Cover image of "Bloodhounds," a send-up of classic detective fiction

Writers of genre fiction tend to be widely read within their own narrow field. The British detective novelist Peter Lovesey is a prime example. In Bloodhounds, Lovesey demonstrates his familiarity with his genre, referring by name to a large number of prominent mystery writers. His novel is a send-up of several formulas familiar to readers of popular detective fiction. The locked room murder is the most notorious of these, and it figures as a central element in the novel’s convoluted plot.

A venerable series in detective fiction

Bloodhounds is the fourth book in Lovesey’s venerable series featuring Detective Superintendent Peter Diamond of the Avon and Somerset Constabulary, where he heads up the murder squad. Diamond, recently reinstated and promoted, is his usual irascible self. Though he is clearly a brilliant detective, his enormous size and his brusque treatment of those around him frequently inspire fear rather than respect. The sole exception is his favorite investigator and sidekick, Detective Inspector Julie Hargreaves. Bravely, she sometimes dares to talk back. Hargreaves, too, we know, is a brilliant detective—though perhaps a tad less so than her boss.

Bloodhounds (Peter Diamond #4) by Peter Lovesey ★★★★☆

Three baffling riddles

In Bloodhounds, a taunting riddle sent to the police and to all local news media seems to predict the imminent theft of the one extraordinarily valuable painting in Bath’s art museum. (It’s a typically gloomy landscape by the overrated British artist, J.M.W. Turner.) This is the first of three such riddles, each one of which serves as the key to one of the novel’s three parts. Though the early focus is on the promised theft, it’s no surprise that soon a murder takes place—perhaps related to the theft, or maybe not.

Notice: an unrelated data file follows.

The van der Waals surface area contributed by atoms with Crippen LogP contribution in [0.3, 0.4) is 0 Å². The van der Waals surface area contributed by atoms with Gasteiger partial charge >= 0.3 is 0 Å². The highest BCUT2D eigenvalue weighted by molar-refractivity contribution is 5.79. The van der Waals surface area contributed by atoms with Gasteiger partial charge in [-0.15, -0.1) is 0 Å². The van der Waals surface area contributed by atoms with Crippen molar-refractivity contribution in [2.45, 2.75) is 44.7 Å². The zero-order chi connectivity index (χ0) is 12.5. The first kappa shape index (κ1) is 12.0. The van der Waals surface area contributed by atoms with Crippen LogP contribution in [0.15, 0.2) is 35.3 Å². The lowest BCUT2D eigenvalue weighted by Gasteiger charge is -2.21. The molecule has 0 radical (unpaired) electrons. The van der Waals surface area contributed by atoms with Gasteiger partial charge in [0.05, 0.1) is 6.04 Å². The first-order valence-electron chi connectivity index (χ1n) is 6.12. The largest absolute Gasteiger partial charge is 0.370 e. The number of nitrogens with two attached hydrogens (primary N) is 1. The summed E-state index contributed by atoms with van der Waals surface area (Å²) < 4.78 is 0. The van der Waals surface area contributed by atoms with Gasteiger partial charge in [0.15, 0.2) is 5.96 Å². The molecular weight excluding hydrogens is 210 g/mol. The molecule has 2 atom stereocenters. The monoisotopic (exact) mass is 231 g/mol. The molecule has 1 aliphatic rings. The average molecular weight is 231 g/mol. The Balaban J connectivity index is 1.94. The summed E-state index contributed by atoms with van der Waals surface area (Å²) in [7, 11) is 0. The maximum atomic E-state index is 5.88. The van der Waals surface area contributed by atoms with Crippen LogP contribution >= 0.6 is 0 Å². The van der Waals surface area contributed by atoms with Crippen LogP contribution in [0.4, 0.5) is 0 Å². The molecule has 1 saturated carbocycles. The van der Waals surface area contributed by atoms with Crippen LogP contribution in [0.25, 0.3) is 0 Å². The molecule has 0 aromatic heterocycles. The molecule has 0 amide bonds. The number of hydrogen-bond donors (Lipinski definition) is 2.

The Bloodhounds of the book’s title are a small group of mystery fans who meet weekly to recommend books to one another and argue about the relative merits of the field’s many subgenres (whodunits, thrillers, police procedurals, stories about amateur detectives, etc.). As the novel unfolds, the seven members of the group become the chief suspects in the theft—naturally, one does take place—and later fall under suspicion in the murder mystery as well. The Bloodhounds, four women and three men, include a cast of eccentric characters that could only be assembled in Great Britain. The tensions and suspicions among them enliven the story.

Bloodhounds is written with a lighter touch than the earlier Peter Diamond novels. Both the interactions among the amateur sleuths in the group and Diamond’s clumsy and sarcastic commentary are frequently funny. Any fan of mystery novels will enjoy reading Bloodhounds. Lovesey obviously had fun writing this book!

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